Chavez's Year of Reckoning
Costs of War: The Security Blanket
Gas Game: Losers All Around
Rioting Eastern Europe
Russia: Xenophobia on the Rise
Turkey: Coup Investigation Raises Tensions

Investigative Project on Terrorism
Terrorism Financing Roots and Trends of Saudi Terrorism Financing

Jamestown Foundation
China Brief, January 22, 2009 Volume 9 Issue 2
· CCP Provincial Committees' Reports Highlight Growing Wealth and Urban-Rural Inequality
· Chinese State Media Goes Global: A Great Leap Outward for Chinese Soft Power?
· Commodity Flux and China’s Africa Strategy
· Recent Trends in Russo-Chinese Military Relations
· New Advances in PLA Battlefield Aerospace and ISR
Terrorism Focus January 23, 2009 Volume 7 Issue 2
· UK Trial Exposes al-Qaeda Terrorist Network with Connections to Pakistan
· Turkey Addresses PKK Challenge after Iraq Reaches Status of Forces Agreement with United States
· Colombia’s FARC and the Basque ETA: Exploring the Tactical and Economic Partnership
· Upcoming Changes to the Drug-Insurgency Nexus in Afghanistan

Lexington Institute
Climate-Change Initiatives Must Be Affordable
Navy Needs to Stick with Its Unmanned Combat Aircraft

National Defense University
Joint Force Quarterly (JFQ) 1st Quarter 2009, no. 52
o An Interview with General George W. Casey By David H. Gurney
o Let’s Win the Wars We’re In By John A. Nagl
o Let’s Build an Army to Win All Wars By Gian P. Gentile
o Hybrid Warfare and Challenges By Frank G. Hoffman
o Systems versus Classical Approach to Warfare By Milan N. Vego
o Mobile Nuclear Power for Future Land Combat By Marvin Baker Schaffer and Ike Chang
o Teaching Strategy in the 21st Century By Gabriel Marcella and Stephen O. Fought
o “Military-Political” Relations: The Need for Officer Education By Derek S. Reveron and Kathleen A. Mahoney-Norris
o A Strategic Asset for Engagement: Enhancing the Role of National Defense University By Keith D. Dickson
o Irregular Warfare Lessons Learned: Reforming the Afghan National Police By Lewis G. Irwin
o Effects-based Operations: Combat Proven By Paul M. Carpenter and William F. Andrews
o EBO: There Was No Baby in the Bathwater By Paul K. Van Riper
o Victory—From the Prism of Jihadi Culture By Jeffrey B. Cozzens
o Death of the Combatant Command? Toward a Joint Interagency Approach By Jeffrey Buchanan, Maxie Y. Davis, and Lee T. Wight
o Irregular Warfare Is Warfare By Kenneth C. Coons, Jr., and Glenn M. Harned
o Wired for War? Robots and Military Doctrine By P.W. Singer
o Chinese Disaster Relief Operations: Identifying Critical Capability Gaps By Nirav Patel
o China-Africa Relations in the 21st Century By Jennifer L. Parenti
o Shoulder to Shoulder: The Marine Corps and Air Force in Combat By Daniel J. Darnell and George J. Trautman III
o Inside the Detention Camps: A New Campaign in Iraq By Mason Brooks and Drew Miller
o "Operationalizing” Legal Requirements for Unconventional Warfare By James P. Terry
o Reconstructing Iraq’s Provinces, One by One By Henry L. Clarke
o Why USAFRICOM? By Edward Marks
o U.S. Africa Command: Value Added By Mary C. Yates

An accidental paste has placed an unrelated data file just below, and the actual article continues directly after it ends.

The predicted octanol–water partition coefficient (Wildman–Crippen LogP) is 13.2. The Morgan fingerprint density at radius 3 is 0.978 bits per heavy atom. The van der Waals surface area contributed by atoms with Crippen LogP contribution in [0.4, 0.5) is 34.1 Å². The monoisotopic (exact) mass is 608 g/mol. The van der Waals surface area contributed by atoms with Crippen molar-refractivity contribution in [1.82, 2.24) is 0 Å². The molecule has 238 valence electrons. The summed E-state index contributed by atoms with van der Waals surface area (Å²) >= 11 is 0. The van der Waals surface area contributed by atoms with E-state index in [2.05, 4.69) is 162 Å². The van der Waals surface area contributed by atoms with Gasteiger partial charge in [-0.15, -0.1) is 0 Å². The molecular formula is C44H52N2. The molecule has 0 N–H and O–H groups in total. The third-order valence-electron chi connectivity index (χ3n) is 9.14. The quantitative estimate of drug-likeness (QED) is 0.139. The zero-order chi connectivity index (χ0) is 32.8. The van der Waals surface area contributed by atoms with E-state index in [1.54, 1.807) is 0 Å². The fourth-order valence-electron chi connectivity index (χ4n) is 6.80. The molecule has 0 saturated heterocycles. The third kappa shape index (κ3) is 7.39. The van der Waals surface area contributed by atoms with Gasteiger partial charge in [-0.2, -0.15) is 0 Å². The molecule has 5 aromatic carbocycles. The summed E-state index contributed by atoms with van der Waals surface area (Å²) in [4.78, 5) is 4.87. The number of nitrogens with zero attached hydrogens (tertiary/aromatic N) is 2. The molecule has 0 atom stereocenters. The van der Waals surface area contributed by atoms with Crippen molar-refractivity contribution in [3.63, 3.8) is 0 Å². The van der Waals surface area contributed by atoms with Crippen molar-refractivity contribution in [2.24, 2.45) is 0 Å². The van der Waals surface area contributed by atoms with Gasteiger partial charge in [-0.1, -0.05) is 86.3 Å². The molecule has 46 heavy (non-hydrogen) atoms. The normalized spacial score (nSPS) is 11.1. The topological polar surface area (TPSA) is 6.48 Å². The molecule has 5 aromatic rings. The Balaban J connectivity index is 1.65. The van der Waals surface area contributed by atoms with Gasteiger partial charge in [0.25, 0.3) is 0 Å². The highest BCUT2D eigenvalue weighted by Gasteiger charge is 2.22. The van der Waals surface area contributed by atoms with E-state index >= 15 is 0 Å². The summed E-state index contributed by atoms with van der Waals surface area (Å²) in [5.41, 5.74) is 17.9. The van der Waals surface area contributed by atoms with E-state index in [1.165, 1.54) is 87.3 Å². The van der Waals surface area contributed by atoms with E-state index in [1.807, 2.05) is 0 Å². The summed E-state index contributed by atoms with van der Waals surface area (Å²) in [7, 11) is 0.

From Sputnik to Minerva: Education and American National Security
Meeting Complex Challenges Through National Security Reform

National Priorities Project (NPP)
Military Recruitment 2008: Significant Gap in Army's Quality and Quantity Goals

National Security Archive
Cuba and the U.S.: Road Map on Efforts to Improve Relations Revealed in Declassified Documents
President Obama Embraces Openness on Day One
U.S. Nuclear Detection and Counterterrorism, 1998-2009

Peterson Institute for International Economics
Did Reagan Rule In Vain? A Closer Look at True Expenditure Levels in the United States and Europe
Structuring a Green Recovery: Evaluating Policy Options for an Economic Stimulus Package

Foundation for Integrating Employee Health Activities for Active Duty Personnel in the Department of Defense
Police-Community Relations in Cincinnati
Unfolding the Future of the Long War: Motivations, Prospects, and Implications for the U.S. Army

Stanley Foundation
The Responsibility to Protect and Foreign Policy in the Next Administration

Task Force on New Americans
Building an Americanization Movement for the Twenty-First Century

United Nations Development Programme (UNDP)
Public Oversight of the Security Sector: A Handbook for Civil Society Organizations

United States Institute of Peace (USIP)
Dr. Ali Al-Dabbagh's Iraq-based Formula for Regional Cooperation
Islamic Peacemaking Since 9/11
Recruitment of Rule of Law Specialists for the Civilian Response Corps

Washington Institute for Near East Policy
The Iran-al-Qaeda Conundrum
Jordan's Intelligence Chief Sacked: New Policy Toward Hamas?
Saudi Leadership Crisis Looms: Health of Crown Prince Falters

White House
Bush White House Archives
Agenda - all issues
Agenda - American Recovery and Reinvestment Plan
Agenda - Defense
Agenda - Energy and the Environment
Agenda - Homeland Security
· Executive Order -- Ensuring Lawful Interrogations
· Executive Order -- Review and Disposition of Individuals Detained at the Guantanamo Bay Naval Base and Closure of Detention Facilities
Executive Order -- Review of Detention Policy Options